Finding People Amongst Bureaucracy by Donya Author: GUEST POST     
Date: 24th November 2016

Charityworks graduate, Donya, joined our 2016 intake.  In her role as a support worker in an organisation providing personalised support and housing to people with learning disabilities, autism and mental health needs, she describes her experiences with bureaucracy and connecting with others.


Reducing bureaucracy

One of the big challenges I’ve faced so far in this field is balancing paperwork against care-work. There are often times when the people I support want my company or assistance but I’m too busy filling out paperwork like daily logs, emailing about important incidents, accident forms etc. This is concerning considering I am yet to be a key worker and have a delegated person(s) that I care for. Once this happens I will have support plans, risk assessments, health forms and much more to fill out and keep up to date. Obviously, I understand the importance of filling out such forms, not only for legal reasons but to deliver better care but at the same time it makes me feel far removed from the role that I sought out.

I read one review (Cavendish review) which was written in response to reports of failings in the Mid-Staffordshire NHS trust and other hospitals and care homes. One of the key findings was that paperwork had become a barrier to delivering high quality care in the health social care sector. Frontline workers cite paperwork as one of the main barriers to being able to do their jobs properly. The main priority of the facility should be person-centred care and it’s difficult to comprehend how the people we support can feel supported if we have to keep telling them to wait five minutes while we finish paperwork. I feel a responsibility to be an advocate for the people I work for and sometimes it feels that paperwork can add very little value to their care and can be a real distraction from our duties.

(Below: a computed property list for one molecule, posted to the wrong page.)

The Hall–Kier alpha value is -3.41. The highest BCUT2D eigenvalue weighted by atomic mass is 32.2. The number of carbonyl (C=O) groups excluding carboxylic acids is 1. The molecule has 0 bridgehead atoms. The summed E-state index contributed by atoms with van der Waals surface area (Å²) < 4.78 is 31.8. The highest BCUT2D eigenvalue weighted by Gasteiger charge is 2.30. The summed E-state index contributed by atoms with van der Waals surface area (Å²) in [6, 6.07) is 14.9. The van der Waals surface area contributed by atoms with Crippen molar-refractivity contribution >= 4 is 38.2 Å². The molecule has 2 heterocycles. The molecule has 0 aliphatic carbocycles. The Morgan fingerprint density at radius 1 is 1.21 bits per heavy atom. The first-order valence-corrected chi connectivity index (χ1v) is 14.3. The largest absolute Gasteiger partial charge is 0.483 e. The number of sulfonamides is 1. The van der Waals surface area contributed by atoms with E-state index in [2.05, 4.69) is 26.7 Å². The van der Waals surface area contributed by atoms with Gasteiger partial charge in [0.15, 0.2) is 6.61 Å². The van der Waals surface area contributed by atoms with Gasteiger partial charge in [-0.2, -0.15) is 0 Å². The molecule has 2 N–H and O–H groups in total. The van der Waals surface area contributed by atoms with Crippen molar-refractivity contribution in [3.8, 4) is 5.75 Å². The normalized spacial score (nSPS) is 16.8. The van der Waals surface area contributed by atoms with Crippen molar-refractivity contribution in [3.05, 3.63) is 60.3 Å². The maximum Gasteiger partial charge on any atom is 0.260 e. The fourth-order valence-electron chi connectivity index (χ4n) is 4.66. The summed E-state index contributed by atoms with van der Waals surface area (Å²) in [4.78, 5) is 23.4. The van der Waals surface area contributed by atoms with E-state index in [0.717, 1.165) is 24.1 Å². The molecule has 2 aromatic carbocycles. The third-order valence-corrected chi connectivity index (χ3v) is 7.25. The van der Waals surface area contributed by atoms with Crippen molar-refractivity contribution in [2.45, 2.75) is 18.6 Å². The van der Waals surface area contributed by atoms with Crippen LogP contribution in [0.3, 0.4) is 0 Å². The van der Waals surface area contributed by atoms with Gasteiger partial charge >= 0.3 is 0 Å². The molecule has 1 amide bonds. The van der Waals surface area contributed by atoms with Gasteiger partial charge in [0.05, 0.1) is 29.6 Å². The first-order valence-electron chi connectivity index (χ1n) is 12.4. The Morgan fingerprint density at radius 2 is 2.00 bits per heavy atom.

I’ve heard mixed opinions from the other staff at work, one support worker said that I was spending a lot of time with the people living there and that “paperwork should come first” so I ended up staying past my hours to complete it, something that happens on a regular basis. Another support worker when I told her, completely disagreed and said that the care we offer is far more important; a principle that I share.

A rewarding job: the comical side to mental health

One-day last week it was coming towards the end of my 2-10pm hours and I was on a sleep-in shift that night. I felt quite emotionally drained that day, tired and disengaged. One of the people I support wanted me to draw a picture for her mother so I was doing that and sitting with another person who lives there. I have a very good relationship with this person and she always asks me how I am doing and I was honest with her. Being able to share my own opinions, beliefs and experiences with her is something that I really value, because I don’t think that you can expect people to trust you and open up to you if they know nothing about you. Without sharing I think that you lose your sense of personhood and I think your words and advice have less meaning if someone cannot see the person behind the support worker.

Before getting the chance to feel sorry for myself about how drained I felt, the person I was sitting with, who I’ll refer to as A, without meaning to really managed to cheer me up. What began as a conversation about feeling restless, quickly turned to my Crohn’s disease which is a popular topic for her because she’s convinced that she has IBS, and after that the destruction of the Earth. A frequently asks me what’s going on in Syria, Asia and how the Somalians are coping, and on this occasion I just couldn’t help but laugh out loud, especially because she frequently thinks it’s Armageddon. She was smiling with me and she knew that our chat had cheered me up. I was completely distracted and forgot why I was even worried in the first place. This further reinforced to me how rewarding this job is and how it is a two-way relationship with the people we support, not one-way and driven solely by the professional, as professionals are not all knowing.

Many staff who work in this field understand the importance of seeing the comical side to mental health and from experience I know how important it is to laugh at the weird and wonderful things you see and hear. It is a better thing to feel laughter than face the stark and surreal reality of poor mental health. I’ve often found it an effective tool as well, for example, one-time A was in the office and talked about how she saw ghosts and ghouls, before claiming that myself and another support worker were also ghosts. I was very light hearted in my response and being the funny lady she is, A responded well to my humour. I went up to her and said ‘hold my hand, touch my skin, feel how real I am’ and then ‘if I were a ghost I’d be able to walk through walls, let’s give that a go’ and proceeded to walk into a wall several times to prove that I was not transparent. By doing that I was not only able to make her smile but also to be her inner voice and get her to rationalise against her often illogical thoughts.

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